In a very short span of time, R&B singer/songwriter Chrisette Michele shot from small-time performer up to one of Def Jam’s most promising talents, purely based on her unique instrument — a gorgeous and effortlessly versatile singing voice colored with Billie Holiday-esque inflections of vocal pop and jazz. The jazz-influenced vocalist, born Chrisette Michele Payne in 1982, developed her pipes through singing gospel, first performing for a congregation at age four. God and music were clearly instrumental in her upbringing: her father, who also played the organ, was a deacon, and her mother was the church’s choir director. Growing up in Patchogue, New York, a small town on Long Island, the young singer’s parents always kept her busy with tap dancing, piano lessons, choir rehearsals, and the like. But at age 17,Chrisette had an epiphany. After a teacher gave her a CD containing the bossa nova standard “The Girl from Ipanema,” she was immediately won over to jazz by Brazilian jazz singer Astrud Gilberto’s voice. She spent endless hours isolated in a room with a piano learning jazz standards as they were sung by Billie Holiday, Ella Fitzgerald, Frank Sinatra, and other greats. She wound up studying vocal and jazz performance at Five Townes College on Long Island.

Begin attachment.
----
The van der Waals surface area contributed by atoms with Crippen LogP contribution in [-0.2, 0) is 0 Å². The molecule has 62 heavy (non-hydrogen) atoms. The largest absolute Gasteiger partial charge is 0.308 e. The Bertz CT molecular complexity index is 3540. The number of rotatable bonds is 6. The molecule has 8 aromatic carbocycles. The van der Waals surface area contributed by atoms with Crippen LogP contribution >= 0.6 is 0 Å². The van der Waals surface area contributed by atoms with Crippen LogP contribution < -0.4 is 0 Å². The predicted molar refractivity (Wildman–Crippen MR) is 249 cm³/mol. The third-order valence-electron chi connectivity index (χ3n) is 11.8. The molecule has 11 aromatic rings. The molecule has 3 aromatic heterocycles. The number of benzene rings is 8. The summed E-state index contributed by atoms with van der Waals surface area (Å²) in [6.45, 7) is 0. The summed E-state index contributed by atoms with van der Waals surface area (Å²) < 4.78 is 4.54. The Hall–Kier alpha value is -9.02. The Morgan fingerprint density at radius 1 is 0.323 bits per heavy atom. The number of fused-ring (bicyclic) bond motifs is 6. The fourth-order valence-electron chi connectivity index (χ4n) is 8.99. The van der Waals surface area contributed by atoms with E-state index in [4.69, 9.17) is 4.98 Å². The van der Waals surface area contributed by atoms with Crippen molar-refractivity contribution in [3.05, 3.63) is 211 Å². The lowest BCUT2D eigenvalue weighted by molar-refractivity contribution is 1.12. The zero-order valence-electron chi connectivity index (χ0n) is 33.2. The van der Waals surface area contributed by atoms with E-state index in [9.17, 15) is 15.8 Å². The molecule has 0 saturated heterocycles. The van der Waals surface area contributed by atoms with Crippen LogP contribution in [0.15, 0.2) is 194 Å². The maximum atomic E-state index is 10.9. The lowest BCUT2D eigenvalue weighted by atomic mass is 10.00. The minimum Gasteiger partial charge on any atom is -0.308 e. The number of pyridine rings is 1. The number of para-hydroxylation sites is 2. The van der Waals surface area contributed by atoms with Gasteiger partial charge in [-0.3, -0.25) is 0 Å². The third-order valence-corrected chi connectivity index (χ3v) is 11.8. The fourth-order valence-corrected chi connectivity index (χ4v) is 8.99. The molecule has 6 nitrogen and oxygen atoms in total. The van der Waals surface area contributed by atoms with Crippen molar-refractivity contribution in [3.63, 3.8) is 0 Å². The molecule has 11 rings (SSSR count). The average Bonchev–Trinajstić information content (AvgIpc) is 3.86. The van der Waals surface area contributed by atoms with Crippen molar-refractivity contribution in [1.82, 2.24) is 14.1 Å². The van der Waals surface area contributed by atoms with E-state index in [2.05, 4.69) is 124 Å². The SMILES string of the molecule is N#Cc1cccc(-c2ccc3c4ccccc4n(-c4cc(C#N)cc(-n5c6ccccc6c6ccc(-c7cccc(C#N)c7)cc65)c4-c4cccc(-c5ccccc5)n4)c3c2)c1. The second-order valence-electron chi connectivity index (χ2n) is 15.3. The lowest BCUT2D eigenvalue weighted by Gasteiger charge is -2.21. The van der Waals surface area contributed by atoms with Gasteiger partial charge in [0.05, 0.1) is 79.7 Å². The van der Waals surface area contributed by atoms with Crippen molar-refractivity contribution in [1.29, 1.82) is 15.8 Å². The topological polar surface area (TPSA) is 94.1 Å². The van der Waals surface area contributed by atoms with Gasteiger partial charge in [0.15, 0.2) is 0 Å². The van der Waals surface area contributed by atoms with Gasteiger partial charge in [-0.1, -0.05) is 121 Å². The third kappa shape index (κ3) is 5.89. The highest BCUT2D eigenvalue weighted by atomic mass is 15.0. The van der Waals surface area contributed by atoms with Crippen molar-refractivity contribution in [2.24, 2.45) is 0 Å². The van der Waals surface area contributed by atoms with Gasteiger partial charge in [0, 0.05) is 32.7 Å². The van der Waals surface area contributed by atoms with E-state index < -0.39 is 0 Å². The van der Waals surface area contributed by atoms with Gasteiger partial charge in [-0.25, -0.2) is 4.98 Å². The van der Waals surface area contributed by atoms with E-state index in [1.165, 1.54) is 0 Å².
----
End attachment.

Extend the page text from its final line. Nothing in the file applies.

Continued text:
When she began doing gigs at local venues, it was mainly for small audiences at open mikes or for auditions. However, shortly thereafter, neo-soul singer India.Arie, who spotted her at Manhattan’s Village Underground club, enlisted Chrisette to be her opening act, as did Kem and Angie Stone. And at that same club, she was also discovered by representatives of Def Jam, who were enamored with her vocal abilities and had her signed to the label by 2006. At the end of the year, Def Jam brought her out in full force, allowing her to write and sing the hooks for Jay-Z’s “Lost Ones” and Nas’ Nat King Cole-inspired “Can’t Forget About You.” Her album debut, I Am, followed in June 2007. Adding to the album’s influences of gospel, adult alternative pop, and hip-hop, she wrote all the songs herself and worked closely with artists/producers Babyface, Salaam Remi, John Legend, and will.i.am. For Epiphany, released in March 2009, the majority of the songwriting was farmed out to the likes of Chuck Harmony and Rodney Jerkins; it topped the R&B and Billboard 200 charts despite lacking a major single. Chrisette was back to writing most of the material for November 2010’s Let Freedom Reign, an album produced entirely by Harmony. While it debuted within the Top Ten of Billboard’s R&B chart, it was her last album for Def Jam. She switched to Motown for Better, released in June 2013, with input from several producers, including Harmony, Carvin & Ivan, Oak & Pop, and Wizzy Wow.